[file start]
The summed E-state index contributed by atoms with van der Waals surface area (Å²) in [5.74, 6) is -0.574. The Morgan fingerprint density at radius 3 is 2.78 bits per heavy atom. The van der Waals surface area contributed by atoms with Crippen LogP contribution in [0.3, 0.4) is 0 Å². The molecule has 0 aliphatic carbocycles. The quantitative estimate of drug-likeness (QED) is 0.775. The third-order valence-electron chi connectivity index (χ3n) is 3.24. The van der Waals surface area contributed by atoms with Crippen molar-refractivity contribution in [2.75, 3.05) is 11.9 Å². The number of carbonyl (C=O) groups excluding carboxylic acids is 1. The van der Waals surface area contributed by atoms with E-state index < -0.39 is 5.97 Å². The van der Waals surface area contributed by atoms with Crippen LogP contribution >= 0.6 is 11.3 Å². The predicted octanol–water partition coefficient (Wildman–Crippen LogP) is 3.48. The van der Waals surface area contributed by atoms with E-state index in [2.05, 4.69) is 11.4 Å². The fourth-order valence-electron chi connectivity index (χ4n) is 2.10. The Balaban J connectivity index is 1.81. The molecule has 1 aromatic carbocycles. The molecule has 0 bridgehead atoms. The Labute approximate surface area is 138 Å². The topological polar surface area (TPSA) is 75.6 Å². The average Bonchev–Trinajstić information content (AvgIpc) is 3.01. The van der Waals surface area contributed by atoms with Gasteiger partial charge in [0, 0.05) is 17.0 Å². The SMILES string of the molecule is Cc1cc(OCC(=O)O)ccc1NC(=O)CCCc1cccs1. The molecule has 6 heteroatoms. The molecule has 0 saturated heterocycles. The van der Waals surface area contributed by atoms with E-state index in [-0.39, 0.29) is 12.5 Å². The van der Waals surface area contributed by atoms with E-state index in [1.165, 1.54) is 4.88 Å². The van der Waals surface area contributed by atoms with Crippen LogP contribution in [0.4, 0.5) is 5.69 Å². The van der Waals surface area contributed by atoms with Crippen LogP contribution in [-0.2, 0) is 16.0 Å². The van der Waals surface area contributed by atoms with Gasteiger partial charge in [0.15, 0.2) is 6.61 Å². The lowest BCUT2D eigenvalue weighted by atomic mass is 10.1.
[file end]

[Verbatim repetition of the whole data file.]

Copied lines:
The summed E-state index contributed by atoms with van der Waals surface area (Å²) in [5.74, 6) is -0.574. The Morgan fingerprint density at radius 3 is 2.78 bits per heavy atom. The van der Waals surface area contributed by atoms with Crippen LogP contribution in [0.3, 0.4) is 0 Å². The molecule has 0 aliphatic carbocycles. The quantitative estimate of drug-likeness (QED) is 0.775. The third-order valence-electron chi connectivity index (χ3n) is 3.24. The van der Waals surface area contributed by atoms with Crippen molar-refractivity contribution in [2.75, 3.05) is 11.9 Å². The number of carbonyl (C=O) groups excluding carboxylic acids is 1. The van der Waals surface area contributed by atoms with E-state index < -0.39 is 5.97 Å². The van der Waals surface area contributed by atoms with Crippen LogP contribution >= 0.6 is 11.3 Å². The predicted octanol–water partition coefficient (Wildman–Crippen LogP) is 3.48. The van der Waals surface area contributed by atoms with E-state index in [2.05, 4.69) is 11.4 Å². The fourth-order valence-electron chi connectivity index (χ4n) is 2.10. The Balaban J connectivity index is 1.81. The molecule has 1 aromatic carbocycles. The molecule has 0 bridgehead atoms. The Labute approximate surface area is 138 Å². The topological polar surface area (TPSA) is 75.6 Å². The average Bonchev–Trinajstić information content (AvgIpc) is 3.01. The van der Waals surface area contributed by atoms with Gasteiger partial charge in [0, 0.05) is 17.0 Å². The SMILES string of the molecule is Cc1cc(OCC(=O)O)ccc1NC(=O)CCCc1cccs1. The molecule has 6 heteroatoms. The molecule has 0 saturated heterocycles. The van der Waals surface area contributed by atoms with E-state index in [-0.39, 0.29) is 12.5 Å². The van der Waals surface area contributed by atoms with E-state index in [1.165, 1.54) is 4.88 Å². The van der Waals surface area contributed by atoms with Crippen LogP contribution in [0.4, 0.5) is 5.69 Å². The van der Waals surface area contributed by atoms with Crippen LogP contribution in [-0.2, 0) is 16.0 Å². The van der Waals surface area contributed by atoms with Gasteiger partial charge in [0.15, 0.2) is 6.61 Å². The lowest BCUT2D eigenvalue weighted by atomic mass is 10.1.